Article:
I didn't get this book, and I'm not ashamed to say so. Wait...I must rephrase that. I got it, but it stunk so badly, it was ridiculous! Horns wants one to examine personal faith, reasoning, and the reality of one's life, but it does it in such a clumsy manner, that it really doesn't merit deep examination. The book is shallow; a transparent desire for the dollar. It reminds me of another money-grab: Congo, by Michael Creighton. Heart-Shaped Box did so well, Mr. Hill decided to hit the suckers upside the head one more time. Did it too early, though. Creighton wrote Congo well into his career. Maybe he needed a new Mercedes or something, and decided to tap the ATMs known as his readers. Hill is pretty new in his career, and a book this pitiful is a real gamble.
Joe should read more of his father's books. Stephen King is best known for writing horror, but to me, he is the best at simply writing. I read very little horror, not my favorite genre, but the beauty of King is that his writing is complete, and he never leaves untied strings. His denouement always leaves you satisfied. Understand - a few unanswered questions in a novel provoke thought for a reader, but the unanswered, heavily veiled unanswered questions found in the trite pap Horns, invokes a gag reflex.
I am infinitely sorry that I bought Horns, but from now on, all Joe Hill books must come from the library. Then...I may lose a few hours, but at least my money will still be in my wallet!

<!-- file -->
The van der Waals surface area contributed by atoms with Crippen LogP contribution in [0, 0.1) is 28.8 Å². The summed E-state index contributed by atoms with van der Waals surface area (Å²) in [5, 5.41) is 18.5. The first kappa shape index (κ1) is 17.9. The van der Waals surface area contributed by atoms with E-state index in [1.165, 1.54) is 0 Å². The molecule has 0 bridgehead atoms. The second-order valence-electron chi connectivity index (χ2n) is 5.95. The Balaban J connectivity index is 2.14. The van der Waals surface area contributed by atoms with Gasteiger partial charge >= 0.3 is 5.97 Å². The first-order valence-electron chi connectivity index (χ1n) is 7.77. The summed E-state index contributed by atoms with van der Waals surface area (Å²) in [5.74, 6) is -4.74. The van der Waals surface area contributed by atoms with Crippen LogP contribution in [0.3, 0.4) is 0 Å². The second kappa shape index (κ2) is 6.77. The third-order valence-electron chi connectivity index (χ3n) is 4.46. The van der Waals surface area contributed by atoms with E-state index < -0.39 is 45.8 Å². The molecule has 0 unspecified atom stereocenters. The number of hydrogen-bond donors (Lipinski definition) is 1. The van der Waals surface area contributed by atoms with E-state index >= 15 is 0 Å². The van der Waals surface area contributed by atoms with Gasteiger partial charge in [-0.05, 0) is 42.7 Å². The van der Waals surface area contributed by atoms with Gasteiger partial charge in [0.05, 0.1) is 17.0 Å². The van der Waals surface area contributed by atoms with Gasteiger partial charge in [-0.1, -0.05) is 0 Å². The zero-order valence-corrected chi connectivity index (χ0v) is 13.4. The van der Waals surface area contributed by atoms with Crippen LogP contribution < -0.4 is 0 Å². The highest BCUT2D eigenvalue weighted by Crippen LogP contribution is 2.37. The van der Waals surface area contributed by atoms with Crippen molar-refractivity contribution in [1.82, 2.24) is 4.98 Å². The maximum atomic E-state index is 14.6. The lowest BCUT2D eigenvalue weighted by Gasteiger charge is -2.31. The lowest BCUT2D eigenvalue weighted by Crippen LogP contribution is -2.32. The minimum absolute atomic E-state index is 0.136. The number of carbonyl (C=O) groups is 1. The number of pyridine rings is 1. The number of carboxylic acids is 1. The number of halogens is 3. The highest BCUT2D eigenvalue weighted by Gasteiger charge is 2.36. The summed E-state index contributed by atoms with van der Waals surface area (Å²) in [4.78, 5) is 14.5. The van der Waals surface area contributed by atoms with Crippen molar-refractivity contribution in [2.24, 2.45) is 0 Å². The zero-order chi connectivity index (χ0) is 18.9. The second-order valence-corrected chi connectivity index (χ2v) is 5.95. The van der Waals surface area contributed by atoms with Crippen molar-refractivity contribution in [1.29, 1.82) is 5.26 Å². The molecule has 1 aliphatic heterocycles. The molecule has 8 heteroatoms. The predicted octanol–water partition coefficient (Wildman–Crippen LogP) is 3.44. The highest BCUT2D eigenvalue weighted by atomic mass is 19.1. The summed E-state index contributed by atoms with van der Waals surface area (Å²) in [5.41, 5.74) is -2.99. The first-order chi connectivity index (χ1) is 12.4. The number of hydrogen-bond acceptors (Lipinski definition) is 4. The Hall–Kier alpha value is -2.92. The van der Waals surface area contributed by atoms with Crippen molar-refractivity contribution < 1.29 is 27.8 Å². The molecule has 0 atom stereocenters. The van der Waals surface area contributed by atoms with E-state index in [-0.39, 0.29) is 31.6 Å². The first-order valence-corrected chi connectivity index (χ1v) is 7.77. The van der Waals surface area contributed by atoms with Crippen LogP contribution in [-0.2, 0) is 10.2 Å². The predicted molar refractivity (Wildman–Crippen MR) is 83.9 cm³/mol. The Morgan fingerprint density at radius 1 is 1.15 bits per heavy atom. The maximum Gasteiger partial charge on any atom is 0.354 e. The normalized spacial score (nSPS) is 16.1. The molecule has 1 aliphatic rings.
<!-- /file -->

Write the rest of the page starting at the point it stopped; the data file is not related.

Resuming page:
One of the worst books I have read for the past ten or twenty years. He really let me down and I could care less if he decides to write what the remainder of the world calls the greatest novel in history. I for one, will not buy it. I don't think I would stoop to renting it from the library. What a lousy ending and the entire "novel" was one step from driving me into a comatose state. I continued to listen because I was certain it had to get better. It never did. Think of this book as an ax murderer. It murdered any desire that I will ever again have to subject myself to long-winded, boring, John Grisham drivel!
This book offers more intrigue and mystery than any other. It is spellbinding, and I truly wish there were more superlatives to describe it, but there are none. But I must say that it ranks in the top five of books that I have read during my lifetime, and for me, that is high praise. Mr. Larsson's death was a blow to the literary world, and I will be on pins and needles until his next book is published here in the US.
This novel demanded willful suspension of disbelief, but it was one of the best I have read in quite some time. Dumas would tip his hat to such a excellent homage to his book.
I've read a number of Harlan Coben's books and enjoyed them, but this one was absolutely too ludicrous and convoluted to be believed. The choppy reading and the most inane "hero" ever, made it almost laughable. Who cares about the dumbest doctor in the world? He was too one dimensional to generate compassion. I couldn't begin to feel sorry for the good doctor because he was such a dunce. Yep, this one was a disappointment. Sorry if you bought it
James Lee Burke has yet to disappoint. He has multiple characters interacting directly and indirectly, but ultimately, he ties them together. I would read any book he wrote if Dave Robicheaux was involved. This one is, however, one of his best.
A Thousand Splendid Suns is a simply told story of endurance strengthened by love. What would be unimaginable to the sensibilities of most Americans, is the everyday life of the women in this story, caught in the crossfire of warring factions in Afghanistan. Their lives are tragic, but love and their faith endures. It has been some time since I have read a story that touched me in such a way that this one did. It is a beautiful book.